As with many of these projects, on paper, it looked fairly straightforward. We would spend a week performing a remote-sensing survey with a marine magnetometer. Think of a metal detector that trails behind a boat over a predefined area. As metal, specifically iron, is identified it is plotted on a map for diver identification. Once all potential targets are plotted, based on the remote-sensing data, we would move into the next phase of the job, diving investigation.
I am sure it is hard to consider how someone in blackwater with no ability to see can do any kind of investigation, but that was the job. So, here is the setup.
Diving was conducted using surface supplied air. That means an air compressor onboard the dive boat pumped air down to the diver via an umbilical hose. Air is gathered from the air around the boat, filtered, and then sent down to the diver's dive helmet. The diving helmet is a Kirby Morgan that attaches to a dive collar around the diver's neck. Inside the dive collar is a piece of neoprene (called a neck jam) that act like a gasket after the diver squeezes their head through. Once the diver pushes their head through the neck jam, the helmet is put on the diver's head and locked down to the dive collar. The neoprene is supposed to keep the water out of the helmet like a jam. I say supposed to because there always seems to be water pooling around my chin inside the helmet. If the helmet did flood, there are ways to control the amount of air entering the helmet which can be turned up to force the water out. Other equipment on the helmet includes lights which were a joke because they did not help at all.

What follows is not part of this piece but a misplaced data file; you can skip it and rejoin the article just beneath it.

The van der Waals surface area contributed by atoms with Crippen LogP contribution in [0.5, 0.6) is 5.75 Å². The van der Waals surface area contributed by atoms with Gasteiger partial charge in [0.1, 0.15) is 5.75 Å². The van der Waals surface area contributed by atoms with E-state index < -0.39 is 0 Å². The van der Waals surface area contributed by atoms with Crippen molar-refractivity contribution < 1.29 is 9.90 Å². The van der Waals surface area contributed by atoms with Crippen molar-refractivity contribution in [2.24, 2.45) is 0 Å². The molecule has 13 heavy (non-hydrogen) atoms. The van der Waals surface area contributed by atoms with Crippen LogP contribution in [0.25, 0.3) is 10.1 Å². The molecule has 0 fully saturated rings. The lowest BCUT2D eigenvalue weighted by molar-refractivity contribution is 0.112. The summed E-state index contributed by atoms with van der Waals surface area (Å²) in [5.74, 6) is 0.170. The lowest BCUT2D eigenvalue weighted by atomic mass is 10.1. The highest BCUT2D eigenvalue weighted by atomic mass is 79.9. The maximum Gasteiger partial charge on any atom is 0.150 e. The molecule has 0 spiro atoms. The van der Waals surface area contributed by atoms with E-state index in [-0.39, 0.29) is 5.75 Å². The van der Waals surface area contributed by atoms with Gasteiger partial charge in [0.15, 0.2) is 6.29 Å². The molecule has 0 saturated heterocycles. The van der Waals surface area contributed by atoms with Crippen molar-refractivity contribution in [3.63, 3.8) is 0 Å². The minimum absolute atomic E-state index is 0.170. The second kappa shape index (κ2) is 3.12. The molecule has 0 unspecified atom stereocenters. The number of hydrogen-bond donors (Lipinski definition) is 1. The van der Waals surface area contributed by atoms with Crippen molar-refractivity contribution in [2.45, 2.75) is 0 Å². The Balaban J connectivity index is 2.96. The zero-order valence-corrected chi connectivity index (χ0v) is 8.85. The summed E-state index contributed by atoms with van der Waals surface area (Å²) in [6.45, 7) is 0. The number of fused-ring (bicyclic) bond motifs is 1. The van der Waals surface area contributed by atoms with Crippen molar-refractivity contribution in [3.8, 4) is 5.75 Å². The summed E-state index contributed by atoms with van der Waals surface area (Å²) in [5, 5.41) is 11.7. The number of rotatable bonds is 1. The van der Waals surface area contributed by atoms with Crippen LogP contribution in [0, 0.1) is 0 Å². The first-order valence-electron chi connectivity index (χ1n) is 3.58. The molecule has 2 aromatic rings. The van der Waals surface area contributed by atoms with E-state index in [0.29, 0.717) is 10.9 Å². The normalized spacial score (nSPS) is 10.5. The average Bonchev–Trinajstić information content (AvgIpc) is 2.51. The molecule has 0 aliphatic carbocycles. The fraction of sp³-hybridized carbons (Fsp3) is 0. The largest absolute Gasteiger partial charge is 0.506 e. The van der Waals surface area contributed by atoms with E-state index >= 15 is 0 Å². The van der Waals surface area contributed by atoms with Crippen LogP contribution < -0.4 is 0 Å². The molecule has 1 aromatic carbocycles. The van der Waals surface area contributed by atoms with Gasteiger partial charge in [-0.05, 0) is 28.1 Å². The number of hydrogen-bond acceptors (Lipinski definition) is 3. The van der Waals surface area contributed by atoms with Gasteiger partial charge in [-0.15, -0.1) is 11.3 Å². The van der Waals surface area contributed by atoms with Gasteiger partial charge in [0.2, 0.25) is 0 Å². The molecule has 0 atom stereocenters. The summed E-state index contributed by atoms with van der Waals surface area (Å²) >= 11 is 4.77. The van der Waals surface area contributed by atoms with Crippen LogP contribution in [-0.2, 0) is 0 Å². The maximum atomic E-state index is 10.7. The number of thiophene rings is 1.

To prevent strain on the umbilical, divers are also connected to the support boat via a tether. The tether is stronger than the umbilical and should take all of the strain that might occur. The last line needed is the wire for diver to surface communication. All 3 of these lines run from the dive boat down to the diver. They are all wrapped together at various points to keep them from getting tangled and to give the diver as much mobility as possible. As the diver enters the water and moves around, a "tender" has to handle the lines by letting them out or taking them in as the diver needs.